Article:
The thumb-turn on the inside of the door looks just like a standard one, although slightly more elegant as the design obscures the screw holes.

Level Touch smart lock in existing lock

The interior part - where all the brains are - also looks a lot like a regular deadbolt, only it's two separate pieces, the part which the key housing passes through and the bolt portion, which is where the 3-volt CR2 battery lives. These come together once you install the lock.

Installation was an absolute breeze. One of the simplest complete deadbolt replacement locks I've ever installed.

Newer, simpler: Yale Linus Smart Lock review

Remove your old lock, pop the Level Touch bolt into the door (it has an adjustable backset that fits both 2 ⅜" and 2 ¾" profiles), then slide the circular portion into the door hole and onto the bolt, tightening the connection with the included screw.

Level Touch smart lock parts

Next, pop the front and back portions of the housing onto the bolt and attach with the provided screws (you'll need to use a paperclip or similar to get the paddle off the thumb-turn to access the holes for the screws).

Finally, install the strike plate. Really simple. Took about 5 minutes.

We did run into a bit of bother because our door is older and not in great shape so the alignment of the strike plate and the bolt isn't perfect. This hasn't been an issue with other smart door locks but did cause some jamming in our testing. If you have a newer door this won't be an issue.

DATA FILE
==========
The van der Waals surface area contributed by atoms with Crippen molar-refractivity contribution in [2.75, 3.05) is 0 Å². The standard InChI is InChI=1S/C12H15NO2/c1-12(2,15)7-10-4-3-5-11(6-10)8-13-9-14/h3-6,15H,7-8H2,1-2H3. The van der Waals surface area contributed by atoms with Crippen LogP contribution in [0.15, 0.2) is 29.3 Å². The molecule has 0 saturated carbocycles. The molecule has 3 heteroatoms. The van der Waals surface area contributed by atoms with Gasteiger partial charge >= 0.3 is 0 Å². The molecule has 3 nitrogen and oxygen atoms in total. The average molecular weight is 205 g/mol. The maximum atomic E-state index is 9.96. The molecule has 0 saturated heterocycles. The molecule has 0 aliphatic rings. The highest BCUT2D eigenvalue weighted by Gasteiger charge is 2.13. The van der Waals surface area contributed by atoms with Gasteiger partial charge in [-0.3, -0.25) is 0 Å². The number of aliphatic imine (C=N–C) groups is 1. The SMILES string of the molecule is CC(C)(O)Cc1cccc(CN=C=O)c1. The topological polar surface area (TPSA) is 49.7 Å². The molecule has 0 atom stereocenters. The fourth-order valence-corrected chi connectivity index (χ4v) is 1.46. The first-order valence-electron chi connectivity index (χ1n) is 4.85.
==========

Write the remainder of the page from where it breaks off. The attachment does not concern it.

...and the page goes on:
Level Touch smart lock in the box

To activate the lock you unscrew the cap of the bolt and insert the included CR2 battery. Screw it back on and you hear a chirp as the lock comes alive.

From here you'll need to download the Level Touch app (iOS or Android), sign up and search for the lock. It uses Bluetooth to connect.

Smart lock verdict: Eufy Smart Lock Touch & WiFi review

If you want to add it to Apple's HomeKit scan the code on the instruction manual. (There's no Alexa or Google Home compatibility, or any other smart home integrations beyond Apple's).

Level Touch smart lock review:

Level Touch: Features

The key features for a door lock in our experience are: multiple ways to access your door, remote access, and shareable keys. All this means no-one is ever left out in the cold.

The Level Touch has six - count them - six ways to unlock it.

  1. A key
  2. A Level keycard (NFC)
  3. The Level app
  4. Automatic unlock (opens when your phone enters Bluetooth range)
  5. Touch to unlock (your phone has to be on you)
  6. Voice (using Siri on an iPhone or Apple Watch)